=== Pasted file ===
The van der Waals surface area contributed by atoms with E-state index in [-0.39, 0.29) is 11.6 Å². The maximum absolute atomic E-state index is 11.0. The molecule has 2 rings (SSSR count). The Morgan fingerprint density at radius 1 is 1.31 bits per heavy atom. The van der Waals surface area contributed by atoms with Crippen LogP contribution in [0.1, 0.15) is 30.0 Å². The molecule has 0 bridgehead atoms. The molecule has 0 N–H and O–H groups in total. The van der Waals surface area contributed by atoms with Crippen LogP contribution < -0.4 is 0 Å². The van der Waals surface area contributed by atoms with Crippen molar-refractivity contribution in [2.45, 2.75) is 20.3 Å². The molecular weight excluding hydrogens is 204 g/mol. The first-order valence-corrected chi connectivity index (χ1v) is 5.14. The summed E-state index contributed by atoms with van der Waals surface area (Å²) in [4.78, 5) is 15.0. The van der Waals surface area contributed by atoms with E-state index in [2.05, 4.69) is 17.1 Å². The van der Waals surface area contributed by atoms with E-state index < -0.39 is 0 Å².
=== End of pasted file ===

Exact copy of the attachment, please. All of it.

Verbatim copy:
The van der Waals surface area contributed by atoms with E-state index in [-0.39, 0.29) is 11.6 Å². The maximum absolute atomic E-state index is 11.0. The molecule has 2 rings (SSSR count). The Morgan fingerprint density at radius 1 is 1.31 bits per heavy atom. The van der Waals surface area contributed by atoms with Crippen LogP contribution in [0.1, 0.15) is 30.0 Å². The molecule has 0 bridgehead atoms. The molecule has 0 N–H and O–H groups in total. The van der Waals surface area contributed by atoms with Crippen LogP contribution < -0.4 is 0 Å². The van der Waals surface area contributed by atoms with Crippen molar-refractivity contribution in [2.45, 2.75) is 20.3 Å². The molecular weight excluding hydrogens is 204 g/mol. The first-order valence-corrected chi connectivity index (χ1v) is 5.14. The summed E-state index contributed by atoms with van der Waals surface area (Å²) in [4.78, 5) is 15.0. The van der Waals surface area contributed by atoms with E-state index in [2.05, 4.69) is 17.1 Å². The van der Waals surface area contributed by atoms with E-state index < -0.39 is 0 Å².